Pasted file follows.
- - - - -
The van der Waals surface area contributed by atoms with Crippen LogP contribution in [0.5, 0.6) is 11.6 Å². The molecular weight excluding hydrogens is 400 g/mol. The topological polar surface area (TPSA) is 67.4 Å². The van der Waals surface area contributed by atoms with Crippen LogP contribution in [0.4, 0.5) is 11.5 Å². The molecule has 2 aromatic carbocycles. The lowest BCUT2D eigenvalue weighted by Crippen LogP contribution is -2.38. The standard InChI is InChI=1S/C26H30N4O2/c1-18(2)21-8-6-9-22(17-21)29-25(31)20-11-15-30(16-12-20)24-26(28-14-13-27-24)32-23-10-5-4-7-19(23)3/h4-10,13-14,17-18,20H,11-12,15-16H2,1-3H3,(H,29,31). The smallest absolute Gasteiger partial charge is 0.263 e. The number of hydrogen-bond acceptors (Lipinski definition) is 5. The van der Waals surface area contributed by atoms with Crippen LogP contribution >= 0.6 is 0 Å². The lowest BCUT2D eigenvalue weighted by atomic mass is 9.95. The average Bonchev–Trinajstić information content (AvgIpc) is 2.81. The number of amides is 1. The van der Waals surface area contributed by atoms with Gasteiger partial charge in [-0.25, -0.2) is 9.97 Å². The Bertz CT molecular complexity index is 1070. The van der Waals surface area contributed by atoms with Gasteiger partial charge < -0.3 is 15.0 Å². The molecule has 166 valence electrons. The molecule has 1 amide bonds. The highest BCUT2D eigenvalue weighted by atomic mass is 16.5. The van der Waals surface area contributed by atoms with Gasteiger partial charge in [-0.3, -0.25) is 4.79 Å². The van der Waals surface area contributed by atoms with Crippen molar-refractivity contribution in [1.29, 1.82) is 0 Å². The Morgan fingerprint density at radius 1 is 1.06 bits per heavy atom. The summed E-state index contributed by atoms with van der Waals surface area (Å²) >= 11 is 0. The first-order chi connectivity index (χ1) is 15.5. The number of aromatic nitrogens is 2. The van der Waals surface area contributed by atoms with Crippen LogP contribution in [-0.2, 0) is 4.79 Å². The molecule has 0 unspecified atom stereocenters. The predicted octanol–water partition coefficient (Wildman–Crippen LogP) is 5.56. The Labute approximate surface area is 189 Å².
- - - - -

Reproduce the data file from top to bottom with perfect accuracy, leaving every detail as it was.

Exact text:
The van der Waals surface area contributed by atoms with Crippen LogP contribution in [0.5, 0.6) is 11.6 Å². The molecular weight excluding hydrogens is 400 g/mol. The topological polar surface area (TPSA) is 67.4 Å². The van der Waals surface area contributed by atoms with Crippen LogP contribution in [0.4, 0.5) is 11.5 Å². The molecule has 2 aromatic carbocycles. The lowest BCUT2D eigenvalue weighted by Crippen LogP contribution is -2.38. The standard InChI is InChI=1S/C26H30N4O2/c1-18(2)21-8-6-9-22(17-21)29-25(31)20-11-15-30(16-12-20)24-26(28-14-13-27-24)32-23-10-5-4-7-19(23)3/h4-10,13-14,17-18,20H,11-12,15-16H2,1-3H3,(H,29,31). The smallest absolute Gasteiger partial charge is 0.263 e. The number of hydrogen-bond acceptors (Lipinski definition) is 5. The van der Waals surface area contributed by atoms with Crippen LogP contribution >= 0.6 is 0 Å². The lowest BCUT2D eigenvalue weighted by atomic mass is 9.95. The average Bonchev–Trinajstić information content (AvgIpc) is 2.81. The number of amides is 1. The van der Waals surface area contributed by atoms with Gasteiger partial charge in [-0.25, -0.2) is 9.97 Å². The Bertz CT molecular complexity index is 1070. The van der Waals surface area contributed by atoms with Gasteiger partial charge < -0.3 is 15.0 Å². The molecule has 166 valence electrons. The molecule has 1 amide bonds. The highest BCUT2D eigenvalue weighted by atomic mass is 16.5. The van der Waals surface area contributed by atoms with Gasteiger partial charge in [-0.3, -0.25) is 4.79 Å². The van der Waals surface area contributed by atoms with Crippen molar-refractivity contribution in [1.29, 1.82) is 0 Å². The Morgan fingerprint density at radius 1 is 1.06 bits per heavy atom. The summed E-state index contributed by atoms with van der Waals surface area (Å²) >= 11 is 0. The first-order chi connectivity index (χ1) is 15.5. The number of aromatic nitrogens is 2. The van der Waals surface area contributed by atoms with Crippen LogP contribution in [-0.2, 0) is 4.79 Å². The molecule has 0 unspecified atom stereocenters. The predicted octanol–water partition coefficient (Wildman–Crippen LogP) is 5.56. The Labute approximate surface area is 189 Å².